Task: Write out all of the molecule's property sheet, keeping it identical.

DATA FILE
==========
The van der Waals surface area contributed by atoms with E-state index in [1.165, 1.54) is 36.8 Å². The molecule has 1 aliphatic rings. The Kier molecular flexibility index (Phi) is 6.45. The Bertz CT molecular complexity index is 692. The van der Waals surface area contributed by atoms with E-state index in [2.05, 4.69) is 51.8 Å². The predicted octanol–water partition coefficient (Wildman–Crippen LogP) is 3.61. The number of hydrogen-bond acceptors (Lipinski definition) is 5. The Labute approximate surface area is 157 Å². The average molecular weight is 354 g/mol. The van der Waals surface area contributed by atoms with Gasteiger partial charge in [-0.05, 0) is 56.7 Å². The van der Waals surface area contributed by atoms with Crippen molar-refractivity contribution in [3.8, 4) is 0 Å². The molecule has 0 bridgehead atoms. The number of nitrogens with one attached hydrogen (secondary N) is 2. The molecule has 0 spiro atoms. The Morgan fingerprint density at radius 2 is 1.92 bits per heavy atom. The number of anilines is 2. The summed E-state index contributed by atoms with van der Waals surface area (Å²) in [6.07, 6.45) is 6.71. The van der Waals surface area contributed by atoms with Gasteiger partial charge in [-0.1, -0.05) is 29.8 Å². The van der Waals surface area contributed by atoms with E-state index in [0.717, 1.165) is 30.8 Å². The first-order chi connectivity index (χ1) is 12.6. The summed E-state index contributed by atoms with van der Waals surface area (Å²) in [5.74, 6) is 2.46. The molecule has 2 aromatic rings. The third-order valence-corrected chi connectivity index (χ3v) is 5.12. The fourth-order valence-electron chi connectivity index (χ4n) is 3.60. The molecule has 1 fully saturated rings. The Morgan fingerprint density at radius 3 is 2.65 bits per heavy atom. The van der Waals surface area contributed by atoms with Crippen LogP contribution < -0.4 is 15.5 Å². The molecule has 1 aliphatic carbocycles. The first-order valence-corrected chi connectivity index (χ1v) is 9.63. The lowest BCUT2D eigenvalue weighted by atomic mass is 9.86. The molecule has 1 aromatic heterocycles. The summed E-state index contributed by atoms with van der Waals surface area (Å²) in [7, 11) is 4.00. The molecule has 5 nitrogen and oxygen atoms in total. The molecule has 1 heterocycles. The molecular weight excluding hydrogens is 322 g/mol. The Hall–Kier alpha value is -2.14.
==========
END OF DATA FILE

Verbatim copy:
The van der Waals surface area contributed by atoms with E-state index in [1.165, 1.54) is 36.8 Å². The molecule has 1 aliphatic rings. The Kier molecular flexibility index (Phi) is 6.45. The Bertz CT molecular complexity index is 692. The van der Waals surface area contributed by atoms with E-state index in [2.05, 4.69) is 51.8 Å². The predicted octanol–water partition coefficient (Wildman–Crippen LogP) is 3.61. The number of hydrogen-bond acceptors (Lipinski definition) is 5. The Labute approximate surface area is 157 Å². The average molecular weight is 354 g/mol. The van der Waals surface area contributed by atoms with Gasteiger partial charge in [-0.05, 0) is 56.7 Å². The van der Waals surface area contributed by atoms with Crippen molar-refractivity contribution in [3.8, 4) is 0 Å². The molecule has 0 bridgehead atoms. The number of nitrogens with one attached hydrogen (secondary N) is 2. The molecule has 0 spiro atoms. The Morgan fingerprint density at radius 2 is 1.92 bits per heavy atom. The number of anilines is 2. The summed E-state index contributed by atoms with van der Waals surface area (Å²) in [6.07, 6.45) is 6.71. The van der Waals surface area contributed by atoms with Gasteiger partial charge in [-0.1, -0.05) is 29.8 Å². The van der Waals surface area contributed by atoms with E-state index in [0.717, 1.165) is 30.8 Å². The first-order chi connectivity index (χ1) is 12.6. The summed E-state index contributed by atoms with van der Waals surface area (Å²) in [5.74, 6) is 2.46. The molecule has 2 aromatic rings. The third-order valence-corrected chi connectivity index (χ3v) is 5.12. The fourth-order valence-electron chi connectivity index (χ4n) is 3.60. The molecule has 1 fully saturated rings. The Morgan fingerprint density at radius 3 is 2.65 bits per heavy atom. The van der Waals surface area contributed by atoms with Crippen LogP contribution < -0.4 is 15.5 Å². The molecule has 1 aliphatic carbocycles. The first-order valence-corrected chi connectivity index (χ1v) is 9.63. The lowest BCUT2D eigenvalue weighted by atomic mass is 9.86. The molecule has 1 aromatic heterocycles. The summed E-state index contributed by atoms with van der Waals surface area (Å²) in [7, 11) is 4.00. The molecule has 5 nitrogen and oxygen atoms in total. The molecule has 1 heterocycles. The molecular weight excluding hydrogens is 322 g/mol. The Hall–Kier alpha value is -2.14.